Barney's Blog

Blog archive

Mailbag: Microsoft and Standards, More

John writes that while new technology is great, backward compatibility is nothing to sneeze at:

I had a nightmare this past weekend. I dreamed that Office 2007 would not read all the old Microsoft Word documents. This was particularly terrifying, because I work at a courthouse and we have more than 10 years of historical and legal electronic documents from various Word versions that we may have to read and print. If the most recent version of Word won't do this, we will have to keep older systems and software versions for that purpose.

For 10 years, I have been telling people to move to a paper-less world, but the threat of unreadable electronic documents scares me. There has been a lot of noise in the past few years about electronic document standards. Microsoft seems resistant to the idea. The threat of having unreadable electronic documents in the public or private sector is very real and should scare people to think about standards. I have been using personal computers for almost 30 years and have many documents at home on hard-sectored 5 1/4-inch and 8-inch floppy disks. I suspect I may never see these documents again. Already, the 3 1/2-inch floppy is fading from use, but how many home computer users have photos and documents on such disks? New technology is great, but we must have a backward eye for both legal and personal reasons.
-John

And Dave thinks that you can pan Apple's Newton all you want -- it still had a few things going for it:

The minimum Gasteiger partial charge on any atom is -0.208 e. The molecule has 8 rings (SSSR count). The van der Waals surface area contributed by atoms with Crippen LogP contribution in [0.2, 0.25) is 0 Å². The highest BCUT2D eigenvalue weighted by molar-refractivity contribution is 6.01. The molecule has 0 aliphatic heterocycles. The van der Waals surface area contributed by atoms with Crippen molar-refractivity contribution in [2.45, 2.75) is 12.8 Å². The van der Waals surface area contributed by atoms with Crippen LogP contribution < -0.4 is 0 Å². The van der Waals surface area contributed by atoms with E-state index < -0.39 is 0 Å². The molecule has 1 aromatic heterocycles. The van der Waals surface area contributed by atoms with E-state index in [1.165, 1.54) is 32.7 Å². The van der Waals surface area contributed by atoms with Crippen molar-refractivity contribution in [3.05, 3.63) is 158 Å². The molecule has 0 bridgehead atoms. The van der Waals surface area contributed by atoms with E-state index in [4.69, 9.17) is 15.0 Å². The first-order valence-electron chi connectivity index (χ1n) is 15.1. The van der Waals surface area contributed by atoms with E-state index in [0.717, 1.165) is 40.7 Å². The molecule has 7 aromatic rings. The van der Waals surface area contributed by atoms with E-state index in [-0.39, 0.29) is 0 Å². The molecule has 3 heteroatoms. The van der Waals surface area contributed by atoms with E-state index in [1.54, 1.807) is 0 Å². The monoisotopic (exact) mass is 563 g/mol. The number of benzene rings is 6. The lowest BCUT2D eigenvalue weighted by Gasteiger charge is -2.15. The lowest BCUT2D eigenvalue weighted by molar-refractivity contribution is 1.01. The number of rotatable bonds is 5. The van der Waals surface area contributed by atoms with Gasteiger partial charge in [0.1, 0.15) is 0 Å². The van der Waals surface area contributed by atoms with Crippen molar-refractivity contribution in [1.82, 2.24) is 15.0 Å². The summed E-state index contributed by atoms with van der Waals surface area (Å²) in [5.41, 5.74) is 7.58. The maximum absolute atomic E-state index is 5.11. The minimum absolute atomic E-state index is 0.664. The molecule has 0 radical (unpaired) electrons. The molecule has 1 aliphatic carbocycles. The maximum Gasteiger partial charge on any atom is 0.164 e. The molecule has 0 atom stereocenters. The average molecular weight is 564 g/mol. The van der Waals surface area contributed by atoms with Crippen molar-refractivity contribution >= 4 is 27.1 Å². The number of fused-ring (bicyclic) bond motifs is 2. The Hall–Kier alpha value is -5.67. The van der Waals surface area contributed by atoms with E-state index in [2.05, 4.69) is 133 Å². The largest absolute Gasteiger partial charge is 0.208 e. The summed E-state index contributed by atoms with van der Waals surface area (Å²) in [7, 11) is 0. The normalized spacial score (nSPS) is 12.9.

In a recent article, you spoke about Apple's Newton as a big mistake, and rightly so. Even so, take a moment to reflect on what Apple got right. No matter what else Apple missed with Newton, one thing it got right was the form factor. Right now, it would be the ideal size to replace my ultra-Micro PC and my iPhone. In landscape mode, we could have a virtual keyboard that we could actually type on. In either mode, we would have a screen big enough for useful free-hand drawing. Don't get me started about how much better it would be for videos or the maps we use in navigation. Ideally, we could have it use cellular IP for everything, including phone and answering service. With the newer technologies used in producing the MacBook Air, we could have the whole package in a slim, light tablet. Wow.

In the world of personal computing, the future's so bright, you gotta wear shades.
-Dave

Share your thoughts by filling out the comment form below, or sending an e-mail to [email protected].

Posted by Doug Barney on 09/09/2008 at 1:16 PM


Featured

  • Surface and ARM: Why Microsoft Shouldn't Follow Apple's Lead and Dump Intel

    Microsoft's current Surface flagship, the Surface Pro X, already runs on ARM. But as the ill-fated Surface RT showed, going all-in on ARM never did Microsoft many favors.

  • IT Security Isn't Supposed To Be Easy

    Joey explains why it's worth it to endure a little inconvenience for the long-term benefits of a password manager and multifactor authentication.

  • Microsoft Makes It Easier To Self-Provision PCs via Windows Autopilot When VPNs Are Used

    Microsoft announced this week that the Windows Autopilot service used with Microsoft Intune now supports enrolling devices, even in cases where virtual private networks (VPNs) might get in the way.

  • Most Microsoft Retail Locations To Shut Down

    Microsoft is pivoting its retail operations to focus more on online sales, a plan that would mean the closing of most physical Microsoft Store locations.

comments powered by Disqus

Office 365 Watch

Sign up for our newsletter.

Terms and Privacy Policy consent

I agree to this site's Privacy Policy.